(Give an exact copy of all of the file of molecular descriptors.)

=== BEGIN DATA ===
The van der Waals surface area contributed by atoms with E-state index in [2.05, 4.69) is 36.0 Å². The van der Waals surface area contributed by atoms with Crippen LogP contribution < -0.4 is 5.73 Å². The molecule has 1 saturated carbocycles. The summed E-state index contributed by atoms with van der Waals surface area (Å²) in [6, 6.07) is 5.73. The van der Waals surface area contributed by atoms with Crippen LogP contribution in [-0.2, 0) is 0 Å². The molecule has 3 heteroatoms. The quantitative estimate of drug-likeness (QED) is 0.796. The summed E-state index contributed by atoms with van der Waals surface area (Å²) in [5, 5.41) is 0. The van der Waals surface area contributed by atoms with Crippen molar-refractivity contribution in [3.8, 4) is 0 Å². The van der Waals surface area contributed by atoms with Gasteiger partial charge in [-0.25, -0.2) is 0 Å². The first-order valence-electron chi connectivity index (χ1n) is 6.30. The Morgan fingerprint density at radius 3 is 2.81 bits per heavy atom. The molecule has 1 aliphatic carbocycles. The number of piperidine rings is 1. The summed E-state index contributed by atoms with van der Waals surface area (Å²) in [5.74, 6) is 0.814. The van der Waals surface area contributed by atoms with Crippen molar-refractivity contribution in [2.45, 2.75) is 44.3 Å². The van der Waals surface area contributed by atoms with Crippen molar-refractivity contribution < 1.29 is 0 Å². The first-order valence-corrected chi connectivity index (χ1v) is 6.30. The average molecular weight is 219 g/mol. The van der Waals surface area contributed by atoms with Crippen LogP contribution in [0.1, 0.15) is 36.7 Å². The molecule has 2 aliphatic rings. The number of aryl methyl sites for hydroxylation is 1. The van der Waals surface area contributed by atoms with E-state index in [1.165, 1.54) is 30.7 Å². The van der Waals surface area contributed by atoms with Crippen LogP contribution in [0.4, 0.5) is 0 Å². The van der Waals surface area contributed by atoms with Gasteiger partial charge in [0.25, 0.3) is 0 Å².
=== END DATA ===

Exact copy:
The van der Waals surface area contributed by atoms with E-state index in [2.05, 4.69) is 36.0 Å². The van der Waals surface area contributed by atoms with Crippen LogP contribution < -0.4 is 5.73 Å². The molecule has 1 saturated carbocycles. The summed E-state index contributed by atoms with van der Waals surface area (Å²) in [6, 6.07) is 5.73. The van der Waals surface area contributed by atoms with Crippen LogP contribution in [-0.2, 0) is 0 Å². The molecule has 3 heteroatoms. The quantitative estimate of drug-likeness (QED) is 0.796. The summed E-state index contributed by atoms with van der Waals surface area (Å²) in [5, 5.41) is 0. The van der Waals surface area contributed by atoms with Crippen molar-refractivity contribution in [3.8, 4) is 0 Å². The van der Waals surface area contributed by atoms with Gasteiger partial charge in [-0.25, -0.2) is 0 Å². The first-order valence-electron chi connectivity index (χ1n) is 6.30. The Morgan fingerprint density at radius 3 is 2.81 bits per heavy atom. The molecule has 1 aliphatic carbocycles. The number of piperidine rings is 1. The summed E-state index contributed by atoms with van der Waals surface area (Å²) in [5.74, 6) is 0.814. The van der Waals surface area contributed by atoms with Crippen molar-refractivity contribution in [2.45, 2.75) is 44.3 Å². The van der Waals surface area contributed by atoms with Crippen molar-refractivity contribution < 1.29 is 0 Å². The first-order valence-corrected chi connectivity index (χ1v) is 6.30. The average molecular weight is 219 g/mol. The van der Waals surface area contributed by atoms with Crippen LogP contribution in [0.1, 0.15) is 36.7 Å². The molecule has 2 aliphatic rings. The number of aryl methyl sites for hydroxylation is 1. The van der Waals surface area contributed by atoms with E-state index in [1.165, 1.54) is 30.7 Å². The van der Waals surface area contributed by atoms with Crippen LogP contribution in [0.4, 0.5) is 0 Å². The van der Waals surface area contributed by atoms with Gasteiger partial charge in [0.25, 0.3) is 0 Å².